Father David Mowry
A Priest Goes to Star Wars Celebration - Episode I
Updated: Feb 3, 2020
There's an important secret that I've been hiding: I am a nerd. I could give you a detailed summary of the history of Middle-earth or coherently debate which of the Avengers is in fact the strongest. From childhood, however, there has always been one set of stories that has fired my imagination and captivated my interest: STAR WARS. The adventures of Luke Skywalker, Princess Leia, Han Solo, Chewbacca, and the rest of those heroes of a galaxy far, far away drew me in from the first frame of the movie. I watched those movies over and over again, even to the point of breaking the family VCR. I welcomed Episodes I, II, and III as new Star Wars stories, even if I wasn't crazy about everything in them. For the last four years, I've listened to a daily podcast that covers the Star Wars movies one minute at a time. As I said, I am a nerd.
So it should come as no great surprise that when I learned that Star Wars Celebration - a biennial convention for anything and everything Star Wars - was coming to Chicago, I jumped at the chance to spend a weekend immersed in my favorite fictional world. I was also excited to meet in person with all my fellow Star Wars fans, to enjoy a community of people who enjoy the same things I enjoy.
My nerdiness, of course, does not begin to explain everything that I am. Yes, I was going to be a Star Wars nerd among Star Wars nerds, but I was also going to be a priest among Star Wars nerds. I made the decision to be true to my priesthood and wear my clerical collar while I was at the convention. I wanted to use Star Wars Celebration as a chance to do a tiny bit of evangelization. I wasn't going to be preaching prophetic condemnations in the middle of the exhibit hall nor did I expect to be baptizing Darth Vader by the end of the weekend. Still, I knew that people would notice the black-and-white collar. I thought it would be enough just to remind people of Jesus even while they were enjoying another galaxy.
Enough with the preamble! Let's get to the main event!
EPISODE I - THE JUMP TO HYPERSPACE
My first day at Star Wars Celebration did not begin at McCormick Place where the convention was being held. Instead, it started with me and my friend Joe watching the keynote presentation in my hotel room. No matter how large a venue Star Wars Celebration uses, there is simply not enough room in the main auditorium for everyone at the convention to be present for the keynote presentations of the day. To manage the crowds, the convention organizers used a lottery system to determine who would get a seat in the main auditorium. If, like me, you didn't win that lottery, you could still view the panel through the live stream on the Star Wars website. I was disappointed to not be in the room where it happened. Friday's keynote was especially important: a panel discussing the newest Star Wars movie due to be released in December. Seeing the cast of Star Wars on a screen didn't feel as special as being in the same room with them. Once the panel started, though, I forgot my regrets about not being there.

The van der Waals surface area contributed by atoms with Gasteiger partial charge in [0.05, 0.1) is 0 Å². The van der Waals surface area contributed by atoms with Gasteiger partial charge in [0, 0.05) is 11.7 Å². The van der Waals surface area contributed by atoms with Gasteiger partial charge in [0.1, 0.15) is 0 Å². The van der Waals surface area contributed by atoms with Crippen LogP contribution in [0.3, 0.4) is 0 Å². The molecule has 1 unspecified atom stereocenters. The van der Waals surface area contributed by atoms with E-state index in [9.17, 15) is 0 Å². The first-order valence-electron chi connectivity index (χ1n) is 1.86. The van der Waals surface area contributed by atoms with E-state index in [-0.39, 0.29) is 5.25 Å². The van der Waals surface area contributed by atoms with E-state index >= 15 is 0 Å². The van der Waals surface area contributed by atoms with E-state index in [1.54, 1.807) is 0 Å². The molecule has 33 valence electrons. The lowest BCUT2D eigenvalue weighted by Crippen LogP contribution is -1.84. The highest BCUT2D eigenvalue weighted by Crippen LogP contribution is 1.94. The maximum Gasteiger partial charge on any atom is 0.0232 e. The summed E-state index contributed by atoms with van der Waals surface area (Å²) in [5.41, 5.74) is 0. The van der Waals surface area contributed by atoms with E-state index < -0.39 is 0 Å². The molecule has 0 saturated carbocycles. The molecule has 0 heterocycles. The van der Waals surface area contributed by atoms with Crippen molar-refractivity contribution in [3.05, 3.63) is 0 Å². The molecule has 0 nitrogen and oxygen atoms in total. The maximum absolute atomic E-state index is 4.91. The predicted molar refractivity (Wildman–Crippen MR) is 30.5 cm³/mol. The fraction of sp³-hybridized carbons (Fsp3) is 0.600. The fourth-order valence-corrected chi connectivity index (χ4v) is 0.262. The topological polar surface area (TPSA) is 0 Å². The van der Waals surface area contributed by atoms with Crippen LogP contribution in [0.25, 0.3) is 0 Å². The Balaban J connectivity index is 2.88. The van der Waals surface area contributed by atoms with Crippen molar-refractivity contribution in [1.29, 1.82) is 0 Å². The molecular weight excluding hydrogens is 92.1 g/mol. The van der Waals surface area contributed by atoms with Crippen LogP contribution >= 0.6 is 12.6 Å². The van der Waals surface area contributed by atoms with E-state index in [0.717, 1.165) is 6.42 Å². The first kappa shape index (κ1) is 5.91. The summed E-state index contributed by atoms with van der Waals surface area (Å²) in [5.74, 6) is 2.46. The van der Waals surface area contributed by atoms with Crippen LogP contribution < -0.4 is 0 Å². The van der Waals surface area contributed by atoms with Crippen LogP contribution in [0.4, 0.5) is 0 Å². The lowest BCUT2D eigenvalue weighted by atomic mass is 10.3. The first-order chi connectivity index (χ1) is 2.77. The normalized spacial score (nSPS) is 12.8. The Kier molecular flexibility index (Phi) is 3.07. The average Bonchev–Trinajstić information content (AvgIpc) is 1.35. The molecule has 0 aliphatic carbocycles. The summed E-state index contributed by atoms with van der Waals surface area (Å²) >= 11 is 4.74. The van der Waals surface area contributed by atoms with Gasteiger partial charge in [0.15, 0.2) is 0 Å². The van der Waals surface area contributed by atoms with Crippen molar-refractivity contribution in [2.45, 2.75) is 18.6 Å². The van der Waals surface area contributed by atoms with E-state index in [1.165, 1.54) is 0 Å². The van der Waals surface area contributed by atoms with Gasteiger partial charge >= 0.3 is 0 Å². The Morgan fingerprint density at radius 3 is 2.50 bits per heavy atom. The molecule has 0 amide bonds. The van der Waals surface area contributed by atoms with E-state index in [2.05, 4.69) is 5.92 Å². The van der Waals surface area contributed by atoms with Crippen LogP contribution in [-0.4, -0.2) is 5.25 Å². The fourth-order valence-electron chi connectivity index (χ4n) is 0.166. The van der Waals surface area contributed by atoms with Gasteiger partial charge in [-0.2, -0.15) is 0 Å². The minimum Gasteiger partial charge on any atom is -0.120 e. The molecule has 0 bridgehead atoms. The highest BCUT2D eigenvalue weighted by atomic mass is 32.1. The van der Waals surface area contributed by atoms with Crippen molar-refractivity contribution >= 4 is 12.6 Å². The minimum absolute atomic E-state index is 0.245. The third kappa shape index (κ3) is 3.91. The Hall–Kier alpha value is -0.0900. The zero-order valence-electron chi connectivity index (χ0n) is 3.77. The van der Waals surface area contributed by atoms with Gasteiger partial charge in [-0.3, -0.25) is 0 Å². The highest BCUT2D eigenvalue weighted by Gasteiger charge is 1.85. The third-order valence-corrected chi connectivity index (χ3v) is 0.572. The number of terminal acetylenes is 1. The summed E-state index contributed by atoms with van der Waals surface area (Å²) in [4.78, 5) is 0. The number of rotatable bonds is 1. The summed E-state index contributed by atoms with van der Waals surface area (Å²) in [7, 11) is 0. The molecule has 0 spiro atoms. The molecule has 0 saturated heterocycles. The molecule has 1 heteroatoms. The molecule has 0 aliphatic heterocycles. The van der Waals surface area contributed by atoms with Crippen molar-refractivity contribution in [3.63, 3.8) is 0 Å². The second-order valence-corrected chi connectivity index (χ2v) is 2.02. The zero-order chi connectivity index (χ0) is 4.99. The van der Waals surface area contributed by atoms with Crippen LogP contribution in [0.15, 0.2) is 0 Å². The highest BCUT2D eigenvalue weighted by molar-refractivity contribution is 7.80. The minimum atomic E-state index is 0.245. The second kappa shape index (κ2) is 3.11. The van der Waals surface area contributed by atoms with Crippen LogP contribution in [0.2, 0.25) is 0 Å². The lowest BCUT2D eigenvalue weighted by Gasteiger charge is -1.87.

Stephen Colbert moderated the panel. It was an inspired choice to have him host. Not only is he a great entertainer, he's also a huge fan of Star Wars and could completely identify with the excitement of every person in the Wintrust Arena. He first brought out J.J. Abrams, the director of the upcoming movie, and Kathleen Kennedy, the director of Lucasfilm. Colbert did his best to squeeze any information he could out of them, but Abrams and Kennedy were coy. Abrams was particularly reticent, always looking over at Kennedy whenever he was asked a question. He wanted to check with her to make sure he didn't give anything away! After they dropped hints and tidbits of information without revealing anything major, Colbert threw his notes on the floor in mock frustration, saying, "I didn't realize that you wanted me here just to ask questions, not to get answers."